When displaying data, it is important to do so in a way that is as clear and as accurate as possible. This is particularly important when presenting data to an audience that may not be experts in that field. One of the most popular and effective ways of doing this is by using a choropleth map.
Choropleth maps are some of the most commonly used types of visual aids today. They use color to display data as shaded points, lines, and areas. A common example is the use of choropleth maps to show census data. The data is displayed as a map of shaded areas, each area using a different color or shade to denote a data point. They are useful tools as data is often collect as enumerated units. Choropleth maps help show these units visually, therefore making the data easier to understand for the layperson.
The big advantage of using choropleth maps is that they are able to express large amounts of collected data in a succinct, visual way. For example, population density is best expressed through choropleth maps. The combination of space and population density can easily be mapped onto a visual aid to help show how the data relates to the reality of the land type.
Some big advantages of using choropleth maps:
There is a drawback to displaying data in this way, however. Due to pre-existing boundaries, it can limit its ability to represent data realistically. This is because it does not allow for detailed fluctuations in the statistics to be shown.
It is important to remember that all maps are just one version of the reality they represent. They are not objective. They are dependent on many decisions about what is shown when they are being drawn.
It is important to choose the most effective color progressions to use when making your choropleth map. Always consider the data you want to represent, and think about how best to display it visually, using color.
Sometimes, cartographers use single-hue themes. This means that one color is used for the entire data set. The different data points are shown through a fading from dark to light, often including black and white at both ends of the spectrum. Dark usually represents the largest number, while white represents the smallest.
As mentioned earlier, choropleth maps often handle numeric data. This means that the data must be standardized as opposed to raw. They are sorted into two types: classed and unclassed.
The most common usage of choropleth maps is in visualizing population data. For example, employment rates and population densities.
They are extremely effective at showing the contrast between different pieces of data and making the impact more pronounced, especially for non-experts. If the data you are representing does not include regional patterns that would benefit from this type of visualization, then it may be worth considering an alternative.
The main use of choropleth maps is to show a more overall view of a collection of data — the bigger picture of what the data and research represent. They are not as good at showing detailed results, as they do not account for small variations in numeric data. Intervals between colors may not line up directly with those in your numeric data. By their very nature, they generalize.
We have linked two great examples of choropleth maps below to show how they can be used to great effect.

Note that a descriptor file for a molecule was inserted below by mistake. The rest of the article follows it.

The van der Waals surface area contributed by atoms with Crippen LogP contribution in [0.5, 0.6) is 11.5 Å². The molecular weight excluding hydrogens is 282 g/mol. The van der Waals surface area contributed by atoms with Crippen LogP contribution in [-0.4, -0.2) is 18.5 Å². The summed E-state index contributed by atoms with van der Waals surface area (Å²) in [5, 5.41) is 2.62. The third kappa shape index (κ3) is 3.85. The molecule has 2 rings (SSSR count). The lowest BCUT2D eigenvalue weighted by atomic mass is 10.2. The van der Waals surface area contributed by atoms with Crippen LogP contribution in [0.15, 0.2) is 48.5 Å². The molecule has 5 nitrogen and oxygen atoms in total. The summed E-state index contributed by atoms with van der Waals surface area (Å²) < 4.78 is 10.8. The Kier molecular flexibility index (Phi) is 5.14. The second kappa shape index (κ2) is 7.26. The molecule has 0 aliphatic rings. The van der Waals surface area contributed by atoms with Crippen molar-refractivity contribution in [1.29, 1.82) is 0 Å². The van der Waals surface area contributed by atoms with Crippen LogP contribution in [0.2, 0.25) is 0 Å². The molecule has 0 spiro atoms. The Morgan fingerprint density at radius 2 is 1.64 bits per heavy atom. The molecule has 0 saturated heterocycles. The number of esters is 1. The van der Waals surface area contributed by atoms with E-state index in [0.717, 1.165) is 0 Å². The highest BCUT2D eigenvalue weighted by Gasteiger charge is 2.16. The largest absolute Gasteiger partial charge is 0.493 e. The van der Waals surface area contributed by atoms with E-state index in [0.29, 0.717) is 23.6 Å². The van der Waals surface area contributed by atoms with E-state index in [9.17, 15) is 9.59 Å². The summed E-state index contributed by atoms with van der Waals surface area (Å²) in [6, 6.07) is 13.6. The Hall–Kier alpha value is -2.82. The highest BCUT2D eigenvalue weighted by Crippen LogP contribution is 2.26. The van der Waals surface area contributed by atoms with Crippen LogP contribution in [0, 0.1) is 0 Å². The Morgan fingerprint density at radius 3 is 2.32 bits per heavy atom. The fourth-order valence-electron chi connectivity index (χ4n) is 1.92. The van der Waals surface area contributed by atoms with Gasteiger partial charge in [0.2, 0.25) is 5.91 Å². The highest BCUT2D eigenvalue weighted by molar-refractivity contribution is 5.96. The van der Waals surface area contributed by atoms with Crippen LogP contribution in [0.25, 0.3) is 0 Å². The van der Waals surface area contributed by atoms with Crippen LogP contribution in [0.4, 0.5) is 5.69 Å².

Creating your own choropleth map can be tricky at first. Luckily, there are many useful tools available that can make the process much simpler.
MapSVG allows the user to display content as a vector, image, or Google Maps. It is a commonly used plugin to make choropleth maps with and includes options to use filters and searches as well.
You can convert your numbers to colors on the map. In this way you can show statistical information and visualize your data.
It actually does more than this. You can create objects with custom fields: people, locations, events, real estate properties, or anything else. Import large data sets from a CSV file. Use a built-in template and CSS editors to set up the look of your content on the front-end.
This is a great tool that lets you make choropleth maps quickly and easily. When an area’s value changes, it automatically changes your map and the associated gradients.
This is another great online tool that helps you to create choropleth maps by assisting you with the coding process, which in turn will allow the user to embed the maps wherever they wish.
This editor is built on the data visualizer d3.js. It allows anyone to make easy choropleth maps with the speed and simplicity of familiar software such as Excel.
Datawrapper helps you simply map your data onto choropleth maps. The resulting maps are responsive and dynamic.
This tool has a huge range of styles of choropleth maps for you to choose from. There are over 500 available! Each one is shareable over social media, presentations, and more.
This software offers more functionality than others. If you want to not only create maps but edit and customize them, then JSCharting is a good choice.
Another great choice if you need to create clear and simple visualizations of your data is Kartograph. Easy to use for novices.
There is a reason that choropleth maps are already so widely used. They display data in a visual way, that makes the meaning and consequences of that data clear for all to see — including non-experts.
It is important to remember the failings of these maps, however. By the very nature of their design, they cannot show nuanced differences in numeric data. They generalize results for an overview rather than an in-depth look at the results.
However, if this is kept under consideration, they can be utilized to great effect. As with everything, it is important to consider what exactly your data is, as well as what it is attempting to show. This will ultimately help you decide whether or not using a choropleth map is the right way to go.
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